If I were the Minister, I would be suspicious of the fact that, as she rightly quoted from the CBI paper, many businesses like the payments going through the payroll, even though they would like to be remunerated for the costs. When not talking with Government, the Minister will find that many

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businesses, particularly those in the low-paid service sector, like it because it represents a pay subsidy. As they see it, it saves them having to pay their employees more, which was one of our main worries about payments going through the payroll. The Minister will be aware of past examples in which wages were driven down by that attitude, with dire economic consequences. Let us not muddle the principle of pricing people into work to avoid poverty traps and the side effects of how to make such payments.

12.30 pm

The several amendments were designed to make different points. After the Government's response to the Carter review, pointing to costs and implicitly suggested some help for small businesses, and the Chancellor's comment that the Government would examine the issue, I took the Minister's earlier comments as saying that they would not provide any financial help and that they were looking for some trade-offs.

Dawn Primarolo: The Carter report is not within the remit of this Committee, but if the hon. Gentleman examines its main thrust, he will see that in electronic transactions, the use of e-commerce was of huge benefit, not only in terms of communication between small and large businesses and the Revenue, but in terms of conducting business. It is necessary to take business forward, and Carter proposed that the Government should consider compulsion in respect of electronic communication with the Revenue, as well as ways to incentivise small employers to do that, perhaps initially by using of an intermediary.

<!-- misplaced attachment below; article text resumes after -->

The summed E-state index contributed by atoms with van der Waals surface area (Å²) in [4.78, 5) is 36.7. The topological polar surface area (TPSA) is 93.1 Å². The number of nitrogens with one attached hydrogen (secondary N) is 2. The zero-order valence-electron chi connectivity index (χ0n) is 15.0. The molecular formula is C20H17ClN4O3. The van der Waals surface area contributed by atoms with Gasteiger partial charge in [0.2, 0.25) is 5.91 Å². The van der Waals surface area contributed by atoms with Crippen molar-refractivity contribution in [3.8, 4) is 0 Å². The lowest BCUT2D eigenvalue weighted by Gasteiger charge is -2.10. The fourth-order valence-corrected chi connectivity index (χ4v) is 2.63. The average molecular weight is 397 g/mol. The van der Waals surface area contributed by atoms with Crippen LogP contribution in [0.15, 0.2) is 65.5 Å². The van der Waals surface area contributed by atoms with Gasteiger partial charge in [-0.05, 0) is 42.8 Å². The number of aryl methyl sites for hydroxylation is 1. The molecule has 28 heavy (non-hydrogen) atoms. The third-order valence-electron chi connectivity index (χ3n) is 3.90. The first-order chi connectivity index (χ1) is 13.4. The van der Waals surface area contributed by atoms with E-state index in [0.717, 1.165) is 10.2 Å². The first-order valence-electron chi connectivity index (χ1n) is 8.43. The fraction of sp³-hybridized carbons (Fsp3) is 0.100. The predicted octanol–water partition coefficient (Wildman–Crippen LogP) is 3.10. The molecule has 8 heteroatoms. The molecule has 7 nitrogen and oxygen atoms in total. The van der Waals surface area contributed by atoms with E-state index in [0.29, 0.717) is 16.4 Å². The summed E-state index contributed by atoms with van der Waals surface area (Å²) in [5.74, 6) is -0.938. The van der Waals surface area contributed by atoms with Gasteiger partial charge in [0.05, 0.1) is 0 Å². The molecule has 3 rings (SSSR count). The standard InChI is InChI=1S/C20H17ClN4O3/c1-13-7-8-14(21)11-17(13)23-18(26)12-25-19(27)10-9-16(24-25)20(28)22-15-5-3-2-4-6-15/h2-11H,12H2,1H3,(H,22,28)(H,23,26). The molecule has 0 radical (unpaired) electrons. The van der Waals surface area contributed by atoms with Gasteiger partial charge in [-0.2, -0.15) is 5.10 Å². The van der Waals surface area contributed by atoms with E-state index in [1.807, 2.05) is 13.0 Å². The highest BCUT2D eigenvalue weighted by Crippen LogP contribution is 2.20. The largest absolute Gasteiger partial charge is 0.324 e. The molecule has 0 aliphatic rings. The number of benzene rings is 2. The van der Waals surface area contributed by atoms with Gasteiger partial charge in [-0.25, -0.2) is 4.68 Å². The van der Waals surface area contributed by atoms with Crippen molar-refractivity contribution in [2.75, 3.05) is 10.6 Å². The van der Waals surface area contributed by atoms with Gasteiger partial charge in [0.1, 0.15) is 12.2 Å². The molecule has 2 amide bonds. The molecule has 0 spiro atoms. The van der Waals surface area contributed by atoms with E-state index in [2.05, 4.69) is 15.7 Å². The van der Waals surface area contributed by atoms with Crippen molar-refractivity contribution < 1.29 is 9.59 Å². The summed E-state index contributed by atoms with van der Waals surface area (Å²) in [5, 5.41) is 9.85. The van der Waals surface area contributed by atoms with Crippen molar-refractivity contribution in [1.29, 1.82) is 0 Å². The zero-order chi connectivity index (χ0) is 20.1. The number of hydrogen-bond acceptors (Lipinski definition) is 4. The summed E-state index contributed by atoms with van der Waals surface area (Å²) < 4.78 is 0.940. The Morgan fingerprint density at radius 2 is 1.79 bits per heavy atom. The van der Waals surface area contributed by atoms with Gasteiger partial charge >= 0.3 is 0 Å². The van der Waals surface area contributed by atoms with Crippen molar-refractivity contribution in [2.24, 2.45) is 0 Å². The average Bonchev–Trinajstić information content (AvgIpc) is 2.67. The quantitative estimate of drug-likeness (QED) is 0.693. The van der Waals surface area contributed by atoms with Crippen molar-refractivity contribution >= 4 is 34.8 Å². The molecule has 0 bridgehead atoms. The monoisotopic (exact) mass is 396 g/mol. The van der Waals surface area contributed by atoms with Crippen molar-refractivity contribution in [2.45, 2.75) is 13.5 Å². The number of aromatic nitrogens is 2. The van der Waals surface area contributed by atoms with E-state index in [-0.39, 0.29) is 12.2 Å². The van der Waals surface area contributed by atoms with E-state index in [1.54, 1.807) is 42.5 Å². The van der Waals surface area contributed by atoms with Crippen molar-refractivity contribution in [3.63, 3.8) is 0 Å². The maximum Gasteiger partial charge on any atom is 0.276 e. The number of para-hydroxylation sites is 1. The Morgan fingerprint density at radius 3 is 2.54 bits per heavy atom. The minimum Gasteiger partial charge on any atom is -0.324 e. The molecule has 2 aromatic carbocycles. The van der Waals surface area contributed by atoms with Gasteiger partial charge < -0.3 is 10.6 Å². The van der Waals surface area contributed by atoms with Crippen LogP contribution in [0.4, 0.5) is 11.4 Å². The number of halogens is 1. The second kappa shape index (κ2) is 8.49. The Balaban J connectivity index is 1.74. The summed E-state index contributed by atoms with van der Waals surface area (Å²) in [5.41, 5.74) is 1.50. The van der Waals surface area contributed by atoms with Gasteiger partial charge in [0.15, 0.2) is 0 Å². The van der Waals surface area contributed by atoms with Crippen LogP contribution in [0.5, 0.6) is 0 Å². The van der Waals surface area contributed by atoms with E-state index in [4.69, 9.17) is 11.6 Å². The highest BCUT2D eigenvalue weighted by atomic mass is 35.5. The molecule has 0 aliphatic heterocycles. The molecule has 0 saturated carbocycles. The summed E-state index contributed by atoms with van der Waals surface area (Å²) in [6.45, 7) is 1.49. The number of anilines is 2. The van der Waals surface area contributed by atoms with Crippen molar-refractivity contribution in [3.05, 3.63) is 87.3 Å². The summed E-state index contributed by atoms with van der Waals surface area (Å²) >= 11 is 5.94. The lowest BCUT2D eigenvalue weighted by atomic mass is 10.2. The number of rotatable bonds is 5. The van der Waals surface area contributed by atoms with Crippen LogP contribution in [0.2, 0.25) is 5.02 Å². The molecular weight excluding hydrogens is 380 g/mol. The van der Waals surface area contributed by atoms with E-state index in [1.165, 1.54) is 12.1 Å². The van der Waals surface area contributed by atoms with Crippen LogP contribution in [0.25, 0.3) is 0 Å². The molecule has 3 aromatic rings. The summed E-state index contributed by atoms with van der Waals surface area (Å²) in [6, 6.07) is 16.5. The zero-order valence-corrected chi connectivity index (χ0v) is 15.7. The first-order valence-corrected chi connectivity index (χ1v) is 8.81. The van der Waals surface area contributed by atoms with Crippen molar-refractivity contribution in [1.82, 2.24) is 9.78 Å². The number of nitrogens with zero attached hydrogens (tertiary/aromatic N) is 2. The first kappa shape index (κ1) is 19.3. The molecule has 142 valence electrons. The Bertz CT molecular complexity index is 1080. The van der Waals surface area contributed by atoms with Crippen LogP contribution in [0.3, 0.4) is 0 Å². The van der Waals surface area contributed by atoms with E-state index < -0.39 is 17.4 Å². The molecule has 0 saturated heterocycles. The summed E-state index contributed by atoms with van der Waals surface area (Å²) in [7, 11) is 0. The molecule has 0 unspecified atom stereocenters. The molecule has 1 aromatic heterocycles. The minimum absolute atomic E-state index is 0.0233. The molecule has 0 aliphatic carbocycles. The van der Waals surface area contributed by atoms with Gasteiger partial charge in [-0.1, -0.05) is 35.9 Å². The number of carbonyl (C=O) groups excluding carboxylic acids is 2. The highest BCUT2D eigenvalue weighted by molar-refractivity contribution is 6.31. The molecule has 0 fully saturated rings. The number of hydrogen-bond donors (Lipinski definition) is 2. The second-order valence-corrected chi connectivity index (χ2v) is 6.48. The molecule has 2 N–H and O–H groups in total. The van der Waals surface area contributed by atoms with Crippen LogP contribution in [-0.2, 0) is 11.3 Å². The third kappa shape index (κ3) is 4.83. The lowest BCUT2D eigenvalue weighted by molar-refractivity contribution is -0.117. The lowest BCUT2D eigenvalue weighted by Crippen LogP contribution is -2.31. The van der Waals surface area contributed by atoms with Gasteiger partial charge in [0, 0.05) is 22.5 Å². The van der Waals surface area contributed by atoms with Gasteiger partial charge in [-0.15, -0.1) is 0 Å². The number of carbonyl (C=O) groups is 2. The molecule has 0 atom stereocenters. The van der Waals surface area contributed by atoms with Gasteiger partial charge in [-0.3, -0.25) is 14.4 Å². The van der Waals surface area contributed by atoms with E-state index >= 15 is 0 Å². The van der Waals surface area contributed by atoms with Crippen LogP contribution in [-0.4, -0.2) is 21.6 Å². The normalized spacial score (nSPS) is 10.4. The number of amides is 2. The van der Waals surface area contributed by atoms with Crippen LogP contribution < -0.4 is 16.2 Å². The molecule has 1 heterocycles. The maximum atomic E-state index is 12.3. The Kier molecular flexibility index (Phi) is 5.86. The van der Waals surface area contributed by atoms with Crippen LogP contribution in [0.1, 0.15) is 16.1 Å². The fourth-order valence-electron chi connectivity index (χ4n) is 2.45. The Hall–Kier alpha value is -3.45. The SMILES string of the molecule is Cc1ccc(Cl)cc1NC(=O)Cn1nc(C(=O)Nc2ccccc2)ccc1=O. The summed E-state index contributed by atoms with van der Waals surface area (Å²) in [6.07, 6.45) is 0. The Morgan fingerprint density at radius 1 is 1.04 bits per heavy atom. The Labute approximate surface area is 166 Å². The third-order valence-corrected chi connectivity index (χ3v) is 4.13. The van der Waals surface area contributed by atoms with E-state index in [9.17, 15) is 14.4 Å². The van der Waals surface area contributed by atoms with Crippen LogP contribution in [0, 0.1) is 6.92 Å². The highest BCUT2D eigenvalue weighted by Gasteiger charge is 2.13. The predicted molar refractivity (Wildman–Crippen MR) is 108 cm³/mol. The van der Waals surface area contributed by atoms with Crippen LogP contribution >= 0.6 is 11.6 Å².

In the pre-Budget report, the Government said that all the recommendations should be out in the open. We saw the strength of the report's argument because it was about productivity. We asked people to comment on the issues by the end of this month. The proposed measure is much wider, encompassing productivity and interaction with the tax system as whole, but it could be of huge benefit. If accepted, it would require Government action.